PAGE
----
Williamson's production of Romeo and Juliet transposes the action from early Renaissance Italy to California in the 1840s, when it was in its sad devolution from a Mexican state to annexation by the United States. The Capulets and Montagus are feuding landholding families, the Prince is a U.S. Army general in command of the area. You hear the familiar lines in mostly modern English, with Mexican, Spanish, Afro-American, and east-coast educated accents; often Juliet's father lapses into Spanish when talking to his wife, daughter, or various servants.
The play survives the transposition well; I think it likely does make its relevance to our own time and place more immediately clear to contemporary audiences unfamiliar with Shakespeare. (Not with the story, of course: what tragic love story is better known?) Where West Side Story brings the play to our own context — successfully, I think — this production mediates Shakespeare's setting and our own context through this clever Californification, paralleling the playwright's secondary purpose — his examination of societal mores as they defeat their own intentions — by training the same examination on both our own time and one in the recent past centered on many issues again in the public moment (class, ethnic background, pride, gangs…).
But the playwright's primary purpose is not to instruct, but to entertain, and here this production, like too many productions of Shakespeare, is too often exaggerated, out of scale. No question that the Nurse is often a comic role; but she has serious things to say: in this production the audience is early trained to think of her as little more than a stereotype, and she's rarely taken seriously. Mercutio should be talkative, deft, mercurial; here he's mainly loud.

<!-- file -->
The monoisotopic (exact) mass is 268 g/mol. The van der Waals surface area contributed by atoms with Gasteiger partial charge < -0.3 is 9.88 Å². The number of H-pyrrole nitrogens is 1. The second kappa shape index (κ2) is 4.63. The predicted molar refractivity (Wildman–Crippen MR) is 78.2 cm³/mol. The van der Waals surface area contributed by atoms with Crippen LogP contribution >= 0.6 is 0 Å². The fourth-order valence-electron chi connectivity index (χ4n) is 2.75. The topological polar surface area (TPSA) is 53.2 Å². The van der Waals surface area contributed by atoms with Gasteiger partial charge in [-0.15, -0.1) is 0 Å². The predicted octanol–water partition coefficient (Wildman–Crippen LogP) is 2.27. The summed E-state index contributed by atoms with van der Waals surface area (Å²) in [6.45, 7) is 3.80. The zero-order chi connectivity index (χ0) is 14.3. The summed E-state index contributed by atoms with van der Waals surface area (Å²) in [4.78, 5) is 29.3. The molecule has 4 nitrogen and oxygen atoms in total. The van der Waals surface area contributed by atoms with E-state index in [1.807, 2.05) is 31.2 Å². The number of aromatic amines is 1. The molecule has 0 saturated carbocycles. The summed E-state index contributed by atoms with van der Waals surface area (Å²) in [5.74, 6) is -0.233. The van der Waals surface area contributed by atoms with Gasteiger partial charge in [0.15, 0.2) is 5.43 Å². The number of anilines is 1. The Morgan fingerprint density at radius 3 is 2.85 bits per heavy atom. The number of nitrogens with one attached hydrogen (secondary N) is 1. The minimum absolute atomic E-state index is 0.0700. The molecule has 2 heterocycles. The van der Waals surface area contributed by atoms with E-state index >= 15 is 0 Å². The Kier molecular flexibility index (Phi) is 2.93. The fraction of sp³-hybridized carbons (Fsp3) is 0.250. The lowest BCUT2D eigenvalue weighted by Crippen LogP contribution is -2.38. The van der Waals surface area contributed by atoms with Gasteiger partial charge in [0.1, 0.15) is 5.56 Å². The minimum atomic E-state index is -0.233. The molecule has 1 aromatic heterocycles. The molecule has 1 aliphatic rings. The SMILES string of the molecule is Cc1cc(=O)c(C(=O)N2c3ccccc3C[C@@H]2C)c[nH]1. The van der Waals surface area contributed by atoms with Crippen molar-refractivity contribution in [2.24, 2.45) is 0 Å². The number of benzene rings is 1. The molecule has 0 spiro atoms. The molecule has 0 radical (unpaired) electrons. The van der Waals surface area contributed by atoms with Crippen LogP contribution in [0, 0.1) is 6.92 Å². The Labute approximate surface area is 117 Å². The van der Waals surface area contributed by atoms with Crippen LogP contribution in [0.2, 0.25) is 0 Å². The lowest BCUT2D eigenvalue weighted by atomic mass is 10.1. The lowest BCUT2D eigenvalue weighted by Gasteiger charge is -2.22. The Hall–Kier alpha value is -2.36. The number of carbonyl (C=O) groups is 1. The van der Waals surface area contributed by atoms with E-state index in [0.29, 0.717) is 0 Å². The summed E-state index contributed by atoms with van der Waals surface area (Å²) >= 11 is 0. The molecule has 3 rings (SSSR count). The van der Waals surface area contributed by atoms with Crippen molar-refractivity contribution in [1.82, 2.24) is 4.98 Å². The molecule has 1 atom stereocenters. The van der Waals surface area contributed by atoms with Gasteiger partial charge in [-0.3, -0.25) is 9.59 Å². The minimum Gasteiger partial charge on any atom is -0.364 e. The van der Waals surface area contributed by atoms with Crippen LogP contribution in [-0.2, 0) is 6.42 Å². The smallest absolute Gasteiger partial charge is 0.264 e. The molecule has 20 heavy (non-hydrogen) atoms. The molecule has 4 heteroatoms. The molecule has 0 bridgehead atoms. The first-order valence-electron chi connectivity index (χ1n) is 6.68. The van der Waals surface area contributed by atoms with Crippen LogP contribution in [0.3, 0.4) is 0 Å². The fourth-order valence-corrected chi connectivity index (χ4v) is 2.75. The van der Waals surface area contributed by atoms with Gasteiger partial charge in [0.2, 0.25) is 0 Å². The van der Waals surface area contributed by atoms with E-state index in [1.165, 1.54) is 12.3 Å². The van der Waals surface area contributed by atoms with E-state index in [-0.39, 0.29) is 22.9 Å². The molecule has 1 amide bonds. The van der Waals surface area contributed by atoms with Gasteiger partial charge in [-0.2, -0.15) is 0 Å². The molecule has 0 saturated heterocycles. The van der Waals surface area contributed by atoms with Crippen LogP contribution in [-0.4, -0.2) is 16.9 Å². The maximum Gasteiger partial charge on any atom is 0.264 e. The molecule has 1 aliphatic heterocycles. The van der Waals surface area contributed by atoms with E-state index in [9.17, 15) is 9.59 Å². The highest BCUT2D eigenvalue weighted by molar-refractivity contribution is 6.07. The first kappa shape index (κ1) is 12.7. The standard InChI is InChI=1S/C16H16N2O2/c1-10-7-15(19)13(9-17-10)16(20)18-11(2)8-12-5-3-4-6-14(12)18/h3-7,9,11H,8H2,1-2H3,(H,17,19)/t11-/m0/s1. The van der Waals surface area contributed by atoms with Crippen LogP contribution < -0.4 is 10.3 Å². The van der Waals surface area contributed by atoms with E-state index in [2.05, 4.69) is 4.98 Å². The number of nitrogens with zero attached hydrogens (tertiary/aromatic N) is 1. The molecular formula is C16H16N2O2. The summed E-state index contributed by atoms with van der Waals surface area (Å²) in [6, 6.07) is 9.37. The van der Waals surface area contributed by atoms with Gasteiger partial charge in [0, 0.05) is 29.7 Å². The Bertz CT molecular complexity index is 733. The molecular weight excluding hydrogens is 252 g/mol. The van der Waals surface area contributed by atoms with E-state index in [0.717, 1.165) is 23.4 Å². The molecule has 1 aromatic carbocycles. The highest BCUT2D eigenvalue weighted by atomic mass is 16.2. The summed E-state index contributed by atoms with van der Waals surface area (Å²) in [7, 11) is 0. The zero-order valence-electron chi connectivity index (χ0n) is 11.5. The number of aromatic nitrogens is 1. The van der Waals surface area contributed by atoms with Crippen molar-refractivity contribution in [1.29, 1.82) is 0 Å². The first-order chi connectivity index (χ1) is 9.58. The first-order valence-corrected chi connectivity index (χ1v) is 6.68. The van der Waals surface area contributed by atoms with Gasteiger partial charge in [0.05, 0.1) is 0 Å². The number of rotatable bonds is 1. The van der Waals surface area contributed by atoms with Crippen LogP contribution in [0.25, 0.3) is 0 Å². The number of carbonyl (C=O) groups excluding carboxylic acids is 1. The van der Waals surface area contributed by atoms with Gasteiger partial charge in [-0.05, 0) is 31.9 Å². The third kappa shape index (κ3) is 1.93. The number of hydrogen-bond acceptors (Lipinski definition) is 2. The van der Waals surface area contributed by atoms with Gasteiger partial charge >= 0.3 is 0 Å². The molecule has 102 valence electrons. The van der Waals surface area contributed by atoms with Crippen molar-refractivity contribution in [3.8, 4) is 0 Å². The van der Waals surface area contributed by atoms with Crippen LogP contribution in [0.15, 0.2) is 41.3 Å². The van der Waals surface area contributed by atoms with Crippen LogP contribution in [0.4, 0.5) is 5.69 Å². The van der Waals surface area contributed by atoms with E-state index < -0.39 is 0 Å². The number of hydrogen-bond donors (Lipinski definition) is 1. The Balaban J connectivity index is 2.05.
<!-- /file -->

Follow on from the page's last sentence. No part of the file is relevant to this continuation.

Fortunately, Mercutio doesn't survive into the second act (there is only one intermission in this production), and after its irresolute opening the production settles into its directorial concept and Alejandra Escalante's portrayal of Juliet becomes more complex and more attentive to the book. In general, it's as if the cast begins to take the text more seriously, as offering real and thoughtful material for them to convey to the audience. And the close, as always, is poignant and affecting.
We come now to Henry V. I do not like this play, as Bloom does not like The Merchant of Venice, so I'll admit to an inability to see or discuss or think about it rationally. I know there's a case to be made for an ironic intent behind it. Henry V is like Shostakovich's Fifth Symphony: its tone must be destroyed in its performance if its real meaning is to be conveyed. You would think, then, that a company used to damaging the tone of Shakespeare's plays would find a brilliant approach to this history: but this summer that doesn't really happen.
The play centers on the young king's successful invasion and seizure of much of France, the result of the pivotal Battle of Agincourt, and in its conclusion on Henry's arranged marriage to the trophy princess Catherine of Valois. There are, God knows, memorable events and moments in the early scenes, but in this production, presented out of doors in the Elizabethan Theater, they were uniformly grey and unappealing, as if the intention were to rob war of any glamor. The frivolity of the French court, a running joke among the British, brought the only moments of light and deftness, and the graceful humor attending Hal's courtship of his dubious "Kate" seemed to offer a civilizing note to what had until then been relentless and glum.
These three plays were undoubtedly chosen with ensemble in mind. England seizing France; the U.S. seizing California. Generational conflicts and commentaries. Spanish, French, Scottish and Welsh accents. Finally, the civilizing effect of romantic love, which resolves conflict by giving in to biological urgency. There is always so much to contemplate here; it hardly matters that irresoluteness and economic realities momentarily blur the perception of Shakespeare's immense and complex landscape.
As always, I deny any attempt here to "review" these productions; there are plenty of reviews on the Internet. Casts and credits are also on line, along with performance schedules:
• As You Like It: Elizabethan Stage, Oregon Shakespeare Festival, Ashland, Oregon; closes October 14.
• Romeo and Juliet: Angus Bowmer Theatre; closes November 4,
• Henry V: Elizabethan Stage; closes October 12.